The “Defying Darkness” exhibit at the Museum of Photographic Arts in Balboa Park held several images, all taken in the night, and goes to show the mysterious beauty of darkness. Upon first entering the exhibit where you can read about what you will be seeing, they explained how, “photographers have been drawn to the challenge of making images after dark… this continued artistic fascination” drives this interest, with the most successful images leaving the viewer with unanswered questions.
My favorite photograph from the exhibit, pictured above, is titled “End of the Party, Highgate, London” by Thurston Hopkins. In this photo, you see a couple sitting outside on a couch after a party. I love the candid feel of this photo, like they have no idea they are being photographed. Although it is at night, the couple is well-lit and easy to see. It is lighthearted and feels romantic, like they are reveling in the joy of the party that has ended.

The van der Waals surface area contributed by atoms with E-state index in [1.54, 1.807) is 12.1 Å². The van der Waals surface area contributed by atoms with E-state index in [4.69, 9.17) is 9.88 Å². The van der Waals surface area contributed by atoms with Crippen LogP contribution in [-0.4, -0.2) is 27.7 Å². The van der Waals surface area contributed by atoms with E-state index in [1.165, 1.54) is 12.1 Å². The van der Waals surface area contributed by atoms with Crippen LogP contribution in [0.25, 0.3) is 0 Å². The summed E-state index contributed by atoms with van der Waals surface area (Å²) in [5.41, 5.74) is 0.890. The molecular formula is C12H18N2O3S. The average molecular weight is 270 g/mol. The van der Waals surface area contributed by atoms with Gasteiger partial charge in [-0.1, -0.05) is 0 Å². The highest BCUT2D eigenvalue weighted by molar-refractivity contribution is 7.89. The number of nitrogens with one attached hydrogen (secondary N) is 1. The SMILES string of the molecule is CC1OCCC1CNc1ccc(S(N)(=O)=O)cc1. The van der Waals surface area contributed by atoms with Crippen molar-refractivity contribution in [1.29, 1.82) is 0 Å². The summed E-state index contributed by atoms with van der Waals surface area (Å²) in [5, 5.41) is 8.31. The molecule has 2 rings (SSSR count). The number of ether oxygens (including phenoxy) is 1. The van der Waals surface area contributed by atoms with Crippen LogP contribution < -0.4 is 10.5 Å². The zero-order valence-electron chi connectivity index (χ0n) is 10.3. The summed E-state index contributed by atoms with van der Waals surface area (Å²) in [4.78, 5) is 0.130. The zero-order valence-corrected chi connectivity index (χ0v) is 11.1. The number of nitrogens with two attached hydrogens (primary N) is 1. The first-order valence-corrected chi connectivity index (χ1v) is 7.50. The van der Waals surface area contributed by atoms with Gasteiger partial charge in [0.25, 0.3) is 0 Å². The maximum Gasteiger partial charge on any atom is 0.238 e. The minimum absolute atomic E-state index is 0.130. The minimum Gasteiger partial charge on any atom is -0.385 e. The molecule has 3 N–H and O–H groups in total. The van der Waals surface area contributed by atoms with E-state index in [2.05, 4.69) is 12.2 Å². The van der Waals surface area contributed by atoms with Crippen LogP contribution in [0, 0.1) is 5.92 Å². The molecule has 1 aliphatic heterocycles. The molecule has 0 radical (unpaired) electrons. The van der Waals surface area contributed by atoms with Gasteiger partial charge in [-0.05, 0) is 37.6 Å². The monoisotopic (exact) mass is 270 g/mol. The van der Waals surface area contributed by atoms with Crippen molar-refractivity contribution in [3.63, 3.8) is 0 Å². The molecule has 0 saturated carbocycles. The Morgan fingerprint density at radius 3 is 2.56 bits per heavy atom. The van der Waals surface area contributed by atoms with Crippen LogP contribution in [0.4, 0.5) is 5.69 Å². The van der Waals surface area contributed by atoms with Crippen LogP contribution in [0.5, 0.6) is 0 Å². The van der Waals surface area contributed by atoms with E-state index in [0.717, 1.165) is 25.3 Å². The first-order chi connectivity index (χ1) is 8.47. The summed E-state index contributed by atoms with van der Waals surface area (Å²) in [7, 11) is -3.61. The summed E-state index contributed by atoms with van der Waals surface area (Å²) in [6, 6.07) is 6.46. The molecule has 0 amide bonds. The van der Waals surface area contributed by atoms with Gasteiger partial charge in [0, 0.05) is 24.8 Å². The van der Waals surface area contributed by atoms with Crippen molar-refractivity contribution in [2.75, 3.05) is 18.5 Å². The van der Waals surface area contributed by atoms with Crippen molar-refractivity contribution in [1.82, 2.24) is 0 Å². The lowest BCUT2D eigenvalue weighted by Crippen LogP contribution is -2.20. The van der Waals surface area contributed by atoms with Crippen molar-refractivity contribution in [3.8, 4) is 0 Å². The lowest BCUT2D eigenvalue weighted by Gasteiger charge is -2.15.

Another favorite, also above, is titled “North Point of Mt. Everest, by Moonlight, with Star Tracks” by Marion Patterson. I enjoy landscape photography and the star tracks give this photo a whimsical feel. An already beautiful, mysterious mountain top, looks even more so in this bright, starry photo. Although it is a night shot, the lightness in the photo draws me in more and adds great color.
I also loved the first photo below, “Another Late Night Campfire, Oregon Coastline” by Chris McCaw. I love the illumination of the surfboards by the fire. It is a scene that would be hard to capture, but this picture accurately portrays how it would look and feel to be there. Part of what makes night photography special, is being able to capture the moments that aren’t always able to be captured based on the dark lighting.
I enjoyed this exhibit and seeing the way so many different photographers use light, or lack-there-of, to photograph objects, places, and people in darkness.